Holland Park - Eilat Forest

In the toughest conditions imaginable the first of the trees have been growing here for two years.

July 3, 2007 18:05
2 minute read.
Holland Park - Eilat Forest

eilat forest 298.88. (photo credit: JNF)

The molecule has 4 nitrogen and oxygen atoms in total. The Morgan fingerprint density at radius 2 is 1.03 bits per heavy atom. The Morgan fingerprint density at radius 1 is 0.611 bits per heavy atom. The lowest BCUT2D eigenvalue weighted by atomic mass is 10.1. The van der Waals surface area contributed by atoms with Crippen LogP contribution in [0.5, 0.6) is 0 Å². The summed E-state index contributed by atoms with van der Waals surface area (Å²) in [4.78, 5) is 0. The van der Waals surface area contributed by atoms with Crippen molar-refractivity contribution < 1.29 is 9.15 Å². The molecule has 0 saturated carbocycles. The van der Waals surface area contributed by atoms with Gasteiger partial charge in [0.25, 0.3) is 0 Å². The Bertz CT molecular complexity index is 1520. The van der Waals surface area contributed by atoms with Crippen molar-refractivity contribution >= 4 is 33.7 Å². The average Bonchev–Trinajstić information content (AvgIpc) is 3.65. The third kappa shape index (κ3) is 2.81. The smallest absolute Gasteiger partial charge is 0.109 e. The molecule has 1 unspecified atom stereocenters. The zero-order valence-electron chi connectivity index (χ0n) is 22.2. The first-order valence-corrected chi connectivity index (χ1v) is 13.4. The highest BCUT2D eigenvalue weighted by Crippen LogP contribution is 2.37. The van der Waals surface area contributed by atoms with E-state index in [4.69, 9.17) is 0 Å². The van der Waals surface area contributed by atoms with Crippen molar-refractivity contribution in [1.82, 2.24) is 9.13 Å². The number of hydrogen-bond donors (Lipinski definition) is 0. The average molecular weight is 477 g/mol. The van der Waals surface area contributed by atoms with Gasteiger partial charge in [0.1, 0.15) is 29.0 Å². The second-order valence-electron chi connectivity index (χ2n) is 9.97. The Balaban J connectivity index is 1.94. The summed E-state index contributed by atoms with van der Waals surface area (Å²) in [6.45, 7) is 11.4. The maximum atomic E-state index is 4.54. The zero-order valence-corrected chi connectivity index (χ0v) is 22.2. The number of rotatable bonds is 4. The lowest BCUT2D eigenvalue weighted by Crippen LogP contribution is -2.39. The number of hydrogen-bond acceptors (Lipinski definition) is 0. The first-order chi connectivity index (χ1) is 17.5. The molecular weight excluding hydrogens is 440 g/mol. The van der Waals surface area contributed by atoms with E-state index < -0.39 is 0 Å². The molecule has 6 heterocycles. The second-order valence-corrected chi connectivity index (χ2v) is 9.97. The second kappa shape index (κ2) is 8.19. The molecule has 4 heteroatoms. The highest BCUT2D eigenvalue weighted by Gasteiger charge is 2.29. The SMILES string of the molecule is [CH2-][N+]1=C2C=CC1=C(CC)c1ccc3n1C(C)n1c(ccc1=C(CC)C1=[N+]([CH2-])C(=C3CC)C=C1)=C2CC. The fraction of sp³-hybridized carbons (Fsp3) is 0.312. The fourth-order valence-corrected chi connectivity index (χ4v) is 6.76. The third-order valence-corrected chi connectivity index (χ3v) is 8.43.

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"Eilat Forest?" the skeptics ask. "How can there be such a thing?" Disbelievers should take the trouble to turn right at the entrance to Eilat and proceed towards the vast granite cliffs of the Eilat mountain range. At a site where, no doubt, once upon a time only isolated, desert-adapted acacia trees and a few desert plants accustomed to parched conditions used to grow, a forest covering approximately 100 acres is in the process of establishing itself. This special forest, supported by Friends of KKL-JNF from the Netherlands, might bring a forgiving smile to the lips of visitors from Europe or the United States, but it lights up the faces of Eilatim, local residents, with satisfaction and hope. In the toughest conditions imaginable, in a summer heat that regularly reaches around the 40oC mark (in the shade), the first of the trees have been growing here for two years. The goal was to produce something out of nothing - a forest in an arid desert with an annual rainfall of only a few millimeters that is exposed most days of the year to very hot and very dry air, warm winds, and dust storms. Inside the forest is a pleasant, peaceful spot with a seating area hewn from the local granite stone, a path and parking lot. Close by is a plaque acknowledging the Dutch donors who helped develop the forest. There are already signs of green at the site. It is possible to see desert plants that were always there suddenly sprouting and prospering thanks to the drip irrigation system installed in the forest to help the saplings acclimatize. And of course one can see the young trees, some of which are still protected by a plastic tubular wrap that reduces evaporation and increases the chances of survival and erect growth. An attractive diversity of species of trees known to be adaptable to extreme conditions has been planted here in recent years, ever so slowly, in an attempt to ensure they are successfully rooted in the soil. KKL-JNF's knowledge of forestry, specializing in desert flora, is expressed here. Local species of trees have been planted here along with varieties imported from distant regions such as the deserts of South Africa and Australia. Each and every sapling is closely monitored by KKL-JNF's forestry experts. On the ground there are increasing signs of life from animals that have suddenly found a rare treasure in the desert: more humidity, more flora, more food - in brief: More life. The Eilatim - particularly many of the town's young people - also enjoy the expanses of forest and can be found cycling and hiking the length and breadth of it. These walking trails are a new trend set up by KKL-JNF in urban parks and forests countrywide. This development calls for more and Eilat Mayor Meir Yitzhak Halevy is already planning the next stage adjacent to the Eilat forest, extending to the foothills of the Eilat mountain range: "My intention is to create a desert park here that takes Eilat's special climatic conditions into account. I'm talking about a park that will be a sort of central research and development site for forestation in the desert, using the right mix of desalinated water (which has no nutritional value for the plants) and brackish groundwater, which we have here in abundance. At the same time, the park will also be used and enjoyed by Eilatim and their guests. I am looking for all the ways and means to bring the some burgeoning green into Eilat and its surroundings, and I hope to see the fruits of this endeavor." Sponsored content

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